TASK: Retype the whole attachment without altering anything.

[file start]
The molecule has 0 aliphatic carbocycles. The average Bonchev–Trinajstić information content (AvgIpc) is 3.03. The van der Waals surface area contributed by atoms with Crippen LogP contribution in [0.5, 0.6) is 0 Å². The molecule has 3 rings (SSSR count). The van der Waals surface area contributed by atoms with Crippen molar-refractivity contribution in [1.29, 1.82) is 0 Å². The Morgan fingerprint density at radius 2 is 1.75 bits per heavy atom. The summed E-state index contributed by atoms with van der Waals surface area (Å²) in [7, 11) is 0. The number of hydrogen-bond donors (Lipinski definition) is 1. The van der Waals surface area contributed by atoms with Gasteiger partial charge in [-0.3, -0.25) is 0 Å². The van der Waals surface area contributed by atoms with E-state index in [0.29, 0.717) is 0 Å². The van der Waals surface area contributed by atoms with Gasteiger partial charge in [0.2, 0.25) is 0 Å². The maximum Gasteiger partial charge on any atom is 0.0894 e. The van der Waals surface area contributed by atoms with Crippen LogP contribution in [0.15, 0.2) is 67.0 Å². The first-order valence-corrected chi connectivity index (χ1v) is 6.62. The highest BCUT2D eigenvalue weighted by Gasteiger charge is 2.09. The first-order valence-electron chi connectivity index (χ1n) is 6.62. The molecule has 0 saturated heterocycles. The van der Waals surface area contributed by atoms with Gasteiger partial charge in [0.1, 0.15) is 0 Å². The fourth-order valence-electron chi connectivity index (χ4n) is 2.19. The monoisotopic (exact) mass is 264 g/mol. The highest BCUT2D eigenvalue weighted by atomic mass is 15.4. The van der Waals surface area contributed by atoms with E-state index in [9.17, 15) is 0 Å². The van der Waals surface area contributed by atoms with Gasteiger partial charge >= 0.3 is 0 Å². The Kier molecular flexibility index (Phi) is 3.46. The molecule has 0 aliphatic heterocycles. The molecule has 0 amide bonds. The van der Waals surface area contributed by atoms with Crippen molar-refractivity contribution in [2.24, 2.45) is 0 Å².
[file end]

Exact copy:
The molecule has 0 aliphatic carbocycles. The average Bonchev–Trinajstić information content (AvgIpc) is 3.03. The van der Waals surface area contributed by atoms with Crippen LogP contribution in [0.5, 0.6) is 0 Å². The molecule has 3 rings (SSSR count). The van der Waals surface area contributed by atoms with Crippen molar-refractivity contribution in [1.29, 1.82) is 0 Å². The Morgan fingerprint density at radius 2 is 1.75 bits per heavy atom. The summed E-state index contributed by atoms with van der Waals surface area (Å²) in [7, 11) is 0. The number of hydrogen-bond donors (Lipinski definition) is 1. The van der Waals surface area contributed by atoms with Gasteiger partial charge in [-0.3, -0.25) is 0 Å². The van der Waals surface area contributed by atoms with E-state index in [0.29, 0.717) is 0 Å². The van der Waals surface area contributed by atoms with Gasteiger partial charge in [0.2, 0.25) is 0 Å². The maximum Gasteiger partial charge on any atom is 0.0894 e. The van der Waals surface area contributed by atoms with Crippen LogP contribution in [0.15, 0.2) is 67.0 Å². The first-order valence-corrected chi connectivity index (χ1v) is 6.62. The highest BCUT2D eigenvalue weighted by Gasteiger charge is 2.09. The first-order valence-electron chi connectivity index (χ1n) is 6.62. The molecule has 0 saturated heterocycles. The van der Waals surface area contributed by atoms with Gasteiger partial charge in [0.1, 0.15) is 0 Å². The fourth-order valence-electron chi connectivity index (χ4n) is 2.19. The monoisotopic (exact) mass is 264 g/mol. The highest BCUT2D eigenvalue weighted by atomic mass is 15.4. The van der Waals surface area contributed by atoms with E-state index in [9.17, 15) is 0 Å². The van der Waals surface area contributed by atoms with Gasteiger partial charge >= 0.3 is 0 Å². The Kier molecular flexibility index (Phi) is 3.46. The molecule has 0 aliphatic heterocycles. The molecule has 0 amide bonds. The van der Waals surface area contributed by atoms with Crippen molar-refractivity contribution in [2.24, 2.45) is 0 Å².